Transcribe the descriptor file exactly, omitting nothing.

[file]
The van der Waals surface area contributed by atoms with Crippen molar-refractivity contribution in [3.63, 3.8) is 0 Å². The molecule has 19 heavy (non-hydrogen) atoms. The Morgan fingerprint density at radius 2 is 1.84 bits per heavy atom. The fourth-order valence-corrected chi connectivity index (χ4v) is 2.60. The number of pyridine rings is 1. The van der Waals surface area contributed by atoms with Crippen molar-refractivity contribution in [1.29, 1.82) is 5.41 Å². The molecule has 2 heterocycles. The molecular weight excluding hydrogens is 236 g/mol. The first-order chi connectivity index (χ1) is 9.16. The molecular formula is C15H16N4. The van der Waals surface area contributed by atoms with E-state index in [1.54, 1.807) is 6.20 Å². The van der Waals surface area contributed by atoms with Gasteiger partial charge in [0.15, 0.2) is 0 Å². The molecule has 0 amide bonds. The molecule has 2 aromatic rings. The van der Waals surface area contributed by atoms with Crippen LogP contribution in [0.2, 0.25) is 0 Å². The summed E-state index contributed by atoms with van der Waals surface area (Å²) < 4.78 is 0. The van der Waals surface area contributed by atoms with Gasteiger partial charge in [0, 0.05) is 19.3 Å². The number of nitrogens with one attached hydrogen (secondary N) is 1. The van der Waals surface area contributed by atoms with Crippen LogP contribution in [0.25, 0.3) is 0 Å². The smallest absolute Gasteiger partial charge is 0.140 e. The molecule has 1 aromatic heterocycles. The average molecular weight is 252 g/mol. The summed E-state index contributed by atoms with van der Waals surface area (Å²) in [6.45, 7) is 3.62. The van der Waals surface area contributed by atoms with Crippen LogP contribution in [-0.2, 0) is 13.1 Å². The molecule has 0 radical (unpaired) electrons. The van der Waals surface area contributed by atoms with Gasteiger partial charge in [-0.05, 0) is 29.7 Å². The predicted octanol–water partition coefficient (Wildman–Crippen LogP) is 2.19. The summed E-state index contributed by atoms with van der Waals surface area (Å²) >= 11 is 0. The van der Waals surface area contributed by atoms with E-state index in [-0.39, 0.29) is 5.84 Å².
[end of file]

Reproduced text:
The van der Waals surface area contributed by atoms with Crippen molar-refractivity contribution in [3.63, 3.8) is 0 Å². The molecule has 19 heavy (non-hydrogen) atoms. The Morgan fingerprint density at radius 2 is 1.84 bits per heavy atom. The fourth-order valence-corrected chi connectivity index (χ4v) is 2.60. The number of pyridine rings is 1. The van der Waals surface area contributed by atoms with Crippen molar-refractivity contribution in [1.29, 1.82) is 5.41 Å². The molecule has 2 heterocycles. The molecular weight excluding hydrogens is 236 g/mol. The first-order chi connectivity index (χ1) is 9.16. The molecular formula is C15H16N4. The van der Waals surface area contributed by atoms with E-state index in [1.54, 1.807) is 6.20 Å². The van der Waals surface area contributed by atoms with Gasteiger partial charge in [0.15, 0.2) is 0 Å². The molecule has 0 amide bonds. The molecule has 2 aromatic rings. The van der Waals surface area contributed by atoms with Crippen LogP contribution in [0.2, 0.25) is 0 Å². The summed E-state index contributed by atoms with van der Waals surface area (Å²) < 4.78 is 0. The van der Waals surface area contributed by atoms with Gasteiger partial charge in [0, 0.05) is 19.3 Å². The number of nitrogens with one attached hydrogen (secondary N) is 1. The van der Waals surface area contributed by atoms with Crippen LogP contribution in [0.25, 0.3) is 0 Å². The smallest absolute Gasteiger partial charge is 0.140 e. The molecule has 1 aromatic heterocycles. The average molecular weight is 252 g/mol. The summed E-state index contributed by atoms with van der Waals surface area (Å²) in [6.45, 7) is 3.62. The van der Waals surface area contributed by atoms with Crippen LogP contribution in [-0.2, 0) is 13.1 Å². The molecule has 0 radical (unpaired) electrons. The van der Waals surface area contributed by atoms with Gasteiger partial charge in [-0.05, 0) is 29.7 Å². The predicted octanol–water partition coefficient (Wildman–Crippen LogP) is 2.19. The summed E-state index contributed by atoms with van der Waals surface area (Å²) >= 11 is 0. The van der Waals surface area contributed by atoms with E-state index in [-0.39, 0.29) is 5.84 Å².